At 90 dB sensitivity, the Revel F228BEs fall right in the middle of the pack in terms of a load to drive. The Halcro amp that I have, although not one of their monster “best amp ever” (did they really say that back in the day?) products, could power the F228 Be’s easily – even at high volumes. They are night and day better in terms of sensitivity versus my old Revel Salon2s, which were true power pigs.

The Competition

Focal’s Kanta No. 2 speakers ($9,990) are more European in styling, complete with vibrant colors and lush wood tones. The Focal Kantas are easier to drive, and I couldn’t have loved their bigger bothers, the floor-standing Focal Sopra 2s, much more. Focal Kanta floor-standers come in around the same $10,000 price, thus they are in the same debate.

4-Focal-Kanta-25-ParadigmPersona-7F

Focal Sopra 2S (left) and Paradigm Persona 7F (right)

I have heard that Paradigm’s Persona speakers sound very good. Their line brackets the Revel F228 BEs a bit, in that the Paradigm Personal 5F is priced at $8,500, and the Paradigm Persona 7F is a little more pricey at $12,500. I like the Paradigm’s sleeker footprint and bigger choice of designer colors, although Revel has stepped it up a bit in the color department in recent years.

6-B&W804D-v3 

The Bowers & Wilkins 804 D3 at $9,999 per pair has much the same level of engineering that leads to a dry, articulate sound. While the Revel doesn’t sound as much “that side of the pond” to me, this is another speaker that tries to get out of the way of the music, which is well appreciated by this listener. As per my girth comment about the Revels in The Downside, the B&W 804D3s are a little more waiflike, and I like that. Their look in this format (meaning the 804) isn’t as radical as the 803 or the 802 or 800 D3, which are more modern in their approach.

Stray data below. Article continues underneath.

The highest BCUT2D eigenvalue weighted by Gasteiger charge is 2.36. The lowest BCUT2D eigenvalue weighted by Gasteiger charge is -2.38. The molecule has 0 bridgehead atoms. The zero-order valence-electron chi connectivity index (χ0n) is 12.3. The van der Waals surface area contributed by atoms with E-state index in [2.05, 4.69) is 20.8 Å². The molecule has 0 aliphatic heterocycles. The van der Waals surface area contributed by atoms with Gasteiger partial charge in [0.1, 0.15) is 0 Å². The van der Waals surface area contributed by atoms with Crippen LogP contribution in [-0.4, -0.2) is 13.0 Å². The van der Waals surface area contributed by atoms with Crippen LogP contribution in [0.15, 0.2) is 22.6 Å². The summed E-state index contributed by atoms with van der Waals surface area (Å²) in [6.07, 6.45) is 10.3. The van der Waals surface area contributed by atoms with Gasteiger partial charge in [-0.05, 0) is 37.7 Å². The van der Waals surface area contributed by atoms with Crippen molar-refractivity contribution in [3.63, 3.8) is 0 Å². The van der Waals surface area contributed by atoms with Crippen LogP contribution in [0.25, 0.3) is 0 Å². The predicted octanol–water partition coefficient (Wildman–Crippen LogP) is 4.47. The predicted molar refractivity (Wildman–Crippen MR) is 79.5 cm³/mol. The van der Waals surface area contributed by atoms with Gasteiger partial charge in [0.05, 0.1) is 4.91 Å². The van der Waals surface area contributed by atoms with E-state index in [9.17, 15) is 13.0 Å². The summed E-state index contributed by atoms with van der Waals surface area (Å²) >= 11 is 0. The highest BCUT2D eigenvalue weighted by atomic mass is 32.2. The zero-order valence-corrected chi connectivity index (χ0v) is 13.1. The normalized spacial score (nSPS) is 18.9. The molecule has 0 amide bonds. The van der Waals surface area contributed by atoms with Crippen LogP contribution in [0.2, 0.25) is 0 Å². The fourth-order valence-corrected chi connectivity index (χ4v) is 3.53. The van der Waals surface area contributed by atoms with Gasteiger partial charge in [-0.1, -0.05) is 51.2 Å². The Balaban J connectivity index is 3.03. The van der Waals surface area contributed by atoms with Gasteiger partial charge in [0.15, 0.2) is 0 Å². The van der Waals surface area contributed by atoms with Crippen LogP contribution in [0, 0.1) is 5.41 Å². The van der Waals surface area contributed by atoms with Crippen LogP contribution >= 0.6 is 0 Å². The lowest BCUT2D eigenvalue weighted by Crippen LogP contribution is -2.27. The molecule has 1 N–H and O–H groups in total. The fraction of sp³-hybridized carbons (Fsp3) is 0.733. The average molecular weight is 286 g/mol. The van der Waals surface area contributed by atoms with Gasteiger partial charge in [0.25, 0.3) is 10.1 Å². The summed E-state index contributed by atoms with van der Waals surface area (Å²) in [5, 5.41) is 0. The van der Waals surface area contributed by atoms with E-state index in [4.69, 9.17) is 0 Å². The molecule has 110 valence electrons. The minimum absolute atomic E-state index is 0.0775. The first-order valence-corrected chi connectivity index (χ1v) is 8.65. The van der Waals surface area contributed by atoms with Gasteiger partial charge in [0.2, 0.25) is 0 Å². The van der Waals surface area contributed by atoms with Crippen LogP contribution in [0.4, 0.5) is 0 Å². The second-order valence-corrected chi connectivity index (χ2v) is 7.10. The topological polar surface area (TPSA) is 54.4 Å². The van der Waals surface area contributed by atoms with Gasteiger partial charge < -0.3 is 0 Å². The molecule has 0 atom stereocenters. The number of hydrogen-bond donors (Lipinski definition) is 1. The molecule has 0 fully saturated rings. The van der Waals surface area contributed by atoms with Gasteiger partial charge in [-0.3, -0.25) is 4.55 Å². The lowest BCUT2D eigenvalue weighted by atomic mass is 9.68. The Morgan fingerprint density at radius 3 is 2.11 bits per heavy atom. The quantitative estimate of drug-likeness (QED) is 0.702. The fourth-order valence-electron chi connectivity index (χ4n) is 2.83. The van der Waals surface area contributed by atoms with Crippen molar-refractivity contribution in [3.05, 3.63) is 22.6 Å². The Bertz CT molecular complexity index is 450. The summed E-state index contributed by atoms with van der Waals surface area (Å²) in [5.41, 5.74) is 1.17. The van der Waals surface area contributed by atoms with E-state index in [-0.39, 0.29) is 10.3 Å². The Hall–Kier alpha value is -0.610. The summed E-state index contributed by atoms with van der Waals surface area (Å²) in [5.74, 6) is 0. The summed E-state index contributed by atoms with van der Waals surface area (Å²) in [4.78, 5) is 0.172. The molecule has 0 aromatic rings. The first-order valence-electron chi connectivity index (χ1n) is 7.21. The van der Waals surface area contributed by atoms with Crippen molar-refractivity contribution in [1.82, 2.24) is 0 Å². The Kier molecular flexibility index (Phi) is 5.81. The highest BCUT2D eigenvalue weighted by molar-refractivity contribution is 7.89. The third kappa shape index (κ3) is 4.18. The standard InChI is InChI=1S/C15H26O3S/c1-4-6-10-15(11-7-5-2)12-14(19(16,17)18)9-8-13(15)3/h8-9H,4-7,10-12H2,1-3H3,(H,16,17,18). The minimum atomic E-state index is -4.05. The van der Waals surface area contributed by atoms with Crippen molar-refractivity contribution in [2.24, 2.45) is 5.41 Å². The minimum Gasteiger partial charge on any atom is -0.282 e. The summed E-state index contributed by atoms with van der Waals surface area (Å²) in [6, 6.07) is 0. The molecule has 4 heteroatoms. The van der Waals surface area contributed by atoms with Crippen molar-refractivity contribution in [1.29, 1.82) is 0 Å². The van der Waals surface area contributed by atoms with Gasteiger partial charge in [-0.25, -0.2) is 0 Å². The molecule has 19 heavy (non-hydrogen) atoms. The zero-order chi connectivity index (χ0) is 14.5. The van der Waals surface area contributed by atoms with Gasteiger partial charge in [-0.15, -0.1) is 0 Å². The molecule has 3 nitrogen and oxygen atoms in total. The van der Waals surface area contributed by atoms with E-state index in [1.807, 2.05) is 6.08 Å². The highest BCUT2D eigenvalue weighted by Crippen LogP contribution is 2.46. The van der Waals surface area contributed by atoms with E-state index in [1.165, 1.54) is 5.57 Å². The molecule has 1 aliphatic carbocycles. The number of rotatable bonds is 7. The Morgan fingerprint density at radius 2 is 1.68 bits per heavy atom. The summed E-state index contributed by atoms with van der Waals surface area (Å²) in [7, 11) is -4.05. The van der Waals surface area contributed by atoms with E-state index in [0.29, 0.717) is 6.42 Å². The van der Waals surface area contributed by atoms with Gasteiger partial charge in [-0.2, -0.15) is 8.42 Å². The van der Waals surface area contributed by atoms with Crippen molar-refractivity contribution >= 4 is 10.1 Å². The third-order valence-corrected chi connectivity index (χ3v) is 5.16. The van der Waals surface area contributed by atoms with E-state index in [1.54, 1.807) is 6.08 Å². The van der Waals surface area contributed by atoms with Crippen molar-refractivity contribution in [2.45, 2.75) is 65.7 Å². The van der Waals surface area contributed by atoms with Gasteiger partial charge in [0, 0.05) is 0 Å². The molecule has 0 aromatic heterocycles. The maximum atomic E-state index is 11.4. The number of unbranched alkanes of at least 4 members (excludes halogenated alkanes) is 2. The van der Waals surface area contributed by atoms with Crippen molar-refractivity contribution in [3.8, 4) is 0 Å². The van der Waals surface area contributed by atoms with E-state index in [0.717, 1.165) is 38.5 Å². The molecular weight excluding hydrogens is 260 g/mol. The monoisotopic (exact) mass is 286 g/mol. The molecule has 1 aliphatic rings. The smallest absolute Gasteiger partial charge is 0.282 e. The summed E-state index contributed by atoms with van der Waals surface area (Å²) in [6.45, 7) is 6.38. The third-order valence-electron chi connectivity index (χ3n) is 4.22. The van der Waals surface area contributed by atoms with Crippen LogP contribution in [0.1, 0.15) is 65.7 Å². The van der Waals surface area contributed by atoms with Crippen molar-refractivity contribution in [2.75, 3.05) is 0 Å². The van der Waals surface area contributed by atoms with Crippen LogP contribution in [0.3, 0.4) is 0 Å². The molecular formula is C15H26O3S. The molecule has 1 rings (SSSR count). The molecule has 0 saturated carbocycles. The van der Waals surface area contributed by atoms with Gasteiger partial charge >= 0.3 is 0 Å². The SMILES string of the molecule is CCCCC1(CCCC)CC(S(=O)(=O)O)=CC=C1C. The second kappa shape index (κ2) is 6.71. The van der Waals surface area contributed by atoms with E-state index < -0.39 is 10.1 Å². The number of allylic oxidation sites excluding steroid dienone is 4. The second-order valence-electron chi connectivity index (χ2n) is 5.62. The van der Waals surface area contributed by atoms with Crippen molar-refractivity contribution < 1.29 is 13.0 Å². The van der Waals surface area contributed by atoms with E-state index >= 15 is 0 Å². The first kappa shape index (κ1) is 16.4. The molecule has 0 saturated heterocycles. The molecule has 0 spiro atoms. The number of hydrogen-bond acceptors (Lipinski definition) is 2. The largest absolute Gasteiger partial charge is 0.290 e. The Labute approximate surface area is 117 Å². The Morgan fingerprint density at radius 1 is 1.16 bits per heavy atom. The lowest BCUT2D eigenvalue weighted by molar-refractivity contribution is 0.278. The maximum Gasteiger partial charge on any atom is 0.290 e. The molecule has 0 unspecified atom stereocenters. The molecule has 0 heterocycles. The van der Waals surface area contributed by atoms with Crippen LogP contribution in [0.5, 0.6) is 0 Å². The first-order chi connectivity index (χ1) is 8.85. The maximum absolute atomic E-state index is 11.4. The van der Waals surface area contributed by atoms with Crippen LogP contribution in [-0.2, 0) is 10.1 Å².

Conclusion

If you are looking for a speaker that does everything right, be it imaging, dynamics, depth and more, I encourage you to put the Revel F228 BE loudspeakers on your short list of contenders at the $10,000 per pair price point. By no means are these speakers inexpensive and, for thousands less, you can still make excellent sound. What you do get at this price point is more refinement. You get more luxurious finishing touches. Your get a super-sweet tweeter that is nearly perfectly integrated with the speakers in such a way that nearly every genre of music is well-represented on said Revel speakers. I chose to torture test them a bit, as that is the prerogative of a reviewer who was curious specifically about how hard the speakers are to drive. The times I spent with Trane, Miles, Jimi, and Eric Clapton were equally as enjoyable as the moments where I pushed the Revel F228 BEs to the brink.

These speakers can do it all. They look the part. They hold their value nicely and have improved the overall sound of my main music and movie playback system better than ever. For those reasons, I cut the check. If you audition a pair, you might just do the same.